After a crushing defeat at the Battle of Isandlwana, the Zulu army is advancing on a small British garrison at Rorke's Drift to deal another blow to the British invasion of Zululand.
Meanwhile, at the garrison the British hear about their defeat. A group of bridge builders from the Royal Engineers led by Lieutenant John Chard (Stanley Baker) join up with the contingent led by Lieutenant Gonville Bromhead (Michael Caine) where the latter is put out to find himself outranked by Chard due to duration of service.
As the sounds of marching Zulus approaching grows louder, Chard realises he cannot outrun the Zulus, especially because of the military hospital that dominates the base. Chard, under constant scrutiny from Bromhead, orders bags and crates of food to be stacked up to form a makeshift wall. Behind this, the British make their final stand.
I enjoyed studying the Greeks and Egyptians at college and was always interested in the events during the first half of the 20th Century, but have never really looked in depth at the British Empire which I suppose says a lot for my patriotism. I suppose this is probably the reason that I'd never watched Zulu.
Having studied the Spartan defence of Thermopylae (more contemporarily known for the over-dramatisation in Zack Snyder's 300), it is a story I can relate to. I love the tactical brains behind some of the most unlikely victories in military history, especially when one army heavily outnumbers the other allegiance. The Battle of Rorke's Drift is one such event.
Rather than sugar coating the event, Zulu gets straight into the action. The character's are introduced on their military history rather than social or family values and this is scarcely developed later on. Our opinions of them are derived simply from their treatment of their fellow soldiers. The one exception to this is the rebellious Private Henry Hook (James Booth) whose previous actions are highly talked about.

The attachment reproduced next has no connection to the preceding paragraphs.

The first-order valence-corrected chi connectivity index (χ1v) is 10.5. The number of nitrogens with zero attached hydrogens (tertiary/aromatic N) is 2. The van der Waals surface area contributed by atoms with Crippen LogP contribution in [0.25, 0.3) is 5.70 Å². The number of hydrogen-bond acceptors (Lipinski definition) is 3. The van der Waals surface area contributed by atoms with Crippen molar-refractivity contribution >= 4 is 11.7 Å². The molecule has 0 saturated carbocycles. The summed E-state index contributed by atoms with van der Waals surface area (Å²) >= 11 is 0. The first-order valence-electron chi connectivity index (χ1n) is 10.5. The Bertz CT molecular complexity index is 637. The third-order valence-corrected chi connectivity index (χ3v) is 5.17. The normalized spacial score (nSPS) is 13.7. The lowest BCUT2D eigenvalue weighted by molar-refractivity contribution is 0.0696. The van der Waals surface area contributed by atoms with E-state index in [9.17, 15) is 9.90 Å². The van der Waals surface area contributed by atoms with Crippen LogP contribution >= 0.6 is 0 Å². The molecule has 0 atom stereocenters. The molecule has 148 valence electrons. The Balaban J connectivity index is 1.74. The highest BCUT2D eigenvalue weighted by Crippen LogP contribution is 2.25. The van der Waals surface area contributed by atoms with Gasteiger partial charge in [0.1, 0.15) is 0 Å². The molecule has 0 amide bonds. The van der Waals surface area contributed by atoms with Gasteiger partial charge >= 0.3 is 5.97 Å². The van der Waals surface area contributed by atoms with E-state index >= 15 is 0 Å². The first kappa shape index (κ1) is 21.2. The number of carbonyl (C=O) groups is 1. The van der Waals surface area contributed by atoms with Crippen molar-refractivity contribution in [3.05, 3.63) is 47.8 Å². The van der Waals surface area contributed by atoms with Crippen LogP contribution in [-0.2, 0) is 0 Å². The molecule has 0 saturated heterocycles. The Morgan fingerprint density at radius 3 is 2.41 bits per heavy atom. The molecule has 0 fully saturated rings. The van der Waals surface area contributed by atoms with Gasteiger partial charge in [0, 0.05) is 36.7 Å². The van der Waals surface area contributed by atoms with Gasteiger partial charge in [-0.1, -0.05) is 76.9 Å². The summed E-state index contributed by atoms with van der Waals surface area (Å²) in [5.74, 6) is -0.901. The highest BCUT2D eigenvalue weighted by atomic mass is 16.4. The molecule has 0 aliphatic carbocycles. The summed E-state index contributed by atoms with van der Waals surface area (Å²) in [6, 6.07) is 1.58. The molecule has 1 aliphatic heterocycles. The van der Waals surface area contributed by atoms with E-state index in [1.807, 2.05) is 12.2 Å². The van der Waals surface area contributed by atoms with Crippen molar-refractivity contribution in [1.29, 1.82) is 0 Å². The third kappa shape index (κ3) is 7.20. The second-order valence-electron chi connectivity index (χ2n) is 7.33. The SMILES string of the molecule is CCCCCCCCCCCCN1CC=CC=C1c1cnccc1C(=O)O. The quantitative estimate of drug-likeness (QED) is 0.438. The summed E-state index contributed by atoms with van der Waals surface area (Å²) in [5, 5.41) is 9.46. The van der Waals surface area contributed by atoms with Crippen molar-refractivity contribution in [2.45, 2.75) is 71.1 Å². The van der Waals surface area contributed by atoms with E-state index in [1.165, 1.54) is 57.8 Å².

A young upstart called Michael Caine (who later went on to lead in something called The Italian Job) showcases his early talent as the snobbish Bromhead who feels that military genius is inherited. This is a thought that has been believed throughout the ages - just look back at Caesar's Roman dynasty to see how quickly this theory can turn sour. Alongside Caine is Stanley Baker as the level headed Chard. They both play their parts well (Caine's Cockney adds to his character's initial irritation) as they bodge their way through the battle with little more than some stiff upper lip.
It is not the epic film it attempts to portray though; its 139 minute runtime is puny in comparison to its contemporaries (Ben Hur was over three hours - as was Doctor Zhivago) and the storyline isn't nearly as developed. Still, it's very watchable and thoroughly entertaining.